Looking sloppy hurts my credibility, so I have to pay special attention as my clothes become looser and baggier.  My co-workers are very nice in telling me constantly how good I look, and going past mirrors and store windows isn't as painful as it once was.  I'm holding off on the suit thing until I get closer to my goal weight, since that requires an outlay of some serious bucks.  I have a barrel chest and skinny legs, which means suits have to be almost custom fit in order to look professional.  An ill-fitting suit just looks bad, whether it's too tight on a fat man, or too baggy on a less-than-fat man.  And that's expensive, my friends. 

Complicating things lately, my lower back, which has been quiescent for over two years, became inflamed.  For three weeks, I haven't been able to exercise at all (even walking has been intensely painful) and at this stage of the lap-band game, exercise is essential to continued weight loss.  I can't take my old silver bullet Aleve (Naproxen Sodium) because of the effect it has on the stomach lining at the band.  I tried to crush one and take it that way, but it set my mouth on fire.  So we got some liquid ibuprofen (children's strength) from the drug store and have been taking that for the last week or so.  It has helped and my pain is slowly going away.

Drug manufacturers probably don't think of us Lap-Banders very much, since we can't take large pills, and some, like Aleve, can actually burn a hole in the lining around the band.  It would be nice to have a liquid Aleve.  The ibuprofen is children's strength, so to get the dosage I need (as dictated by the Doctor), I'm going through this stuff rapidly, and it's not cheap.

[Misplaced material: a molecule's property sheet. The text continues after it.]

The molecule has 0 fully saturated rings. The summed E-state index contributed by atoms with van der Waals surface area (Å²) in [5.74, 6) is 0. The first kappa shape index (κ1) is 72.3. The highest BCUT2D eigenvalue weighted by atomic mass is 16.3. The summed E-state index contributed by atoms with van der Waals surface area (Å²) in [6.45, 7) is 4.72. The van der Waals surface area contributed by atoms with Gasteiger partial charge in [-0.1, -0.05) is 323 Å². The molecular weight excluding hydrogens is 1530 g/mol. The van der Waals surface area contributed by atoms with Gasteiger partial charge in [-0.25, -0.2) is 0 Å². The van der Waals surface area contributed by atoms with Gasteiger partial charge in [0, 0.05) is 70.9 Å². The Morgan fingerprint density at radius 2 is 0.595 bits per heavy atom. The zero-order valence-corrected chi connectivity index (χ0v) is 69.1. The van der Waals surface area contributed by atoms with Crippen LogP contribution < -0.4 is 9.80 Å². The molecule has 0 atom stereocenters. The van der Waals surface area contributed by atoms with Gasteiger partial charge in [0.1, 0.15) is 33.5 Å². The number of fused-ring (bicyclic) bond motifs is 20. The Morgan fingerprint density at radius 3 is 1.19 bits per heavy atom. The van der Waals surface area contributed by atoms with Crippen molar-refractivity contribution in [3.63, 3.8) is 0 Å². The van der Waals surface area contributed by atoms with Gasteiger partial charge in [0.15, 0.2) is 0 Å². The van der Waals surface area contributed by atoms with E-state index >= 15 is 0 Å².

I have to take responsibility for this problem since I had become lax in performing my back exercises before this happened.  Those exercises consist of two regimens.  One involves lying face down and raising my upper body off the floor, in sort of an inverted sit-up.  I concentrate my efforts in isolating the lumbar muscles, instead of the hamstrings.  I was doing about 75 of those twice a day and I guess I got lazy.  That routine is followed up by a about 50 "cat backs," which means while on hands and knees, I arch my back, again concentrating on the lumbar area. 

Humans are funny like that.  We won't fix a leaky roof if it's not raining, we won't fix a leaky tire if we're not driving, and we are less likely to do exercises religiously if we're "feeling fine."  I'll do my best not to make that mistake again.   I have to remind myself that I'm still 56 years old and my muscles and joints need regular attention through exercise.

Lap-Band surgery is a tool to reduce weight, but only a tool.  I know I've said this before, but there are people reading these posts who are considering weight-loss surgery who need to hear the following: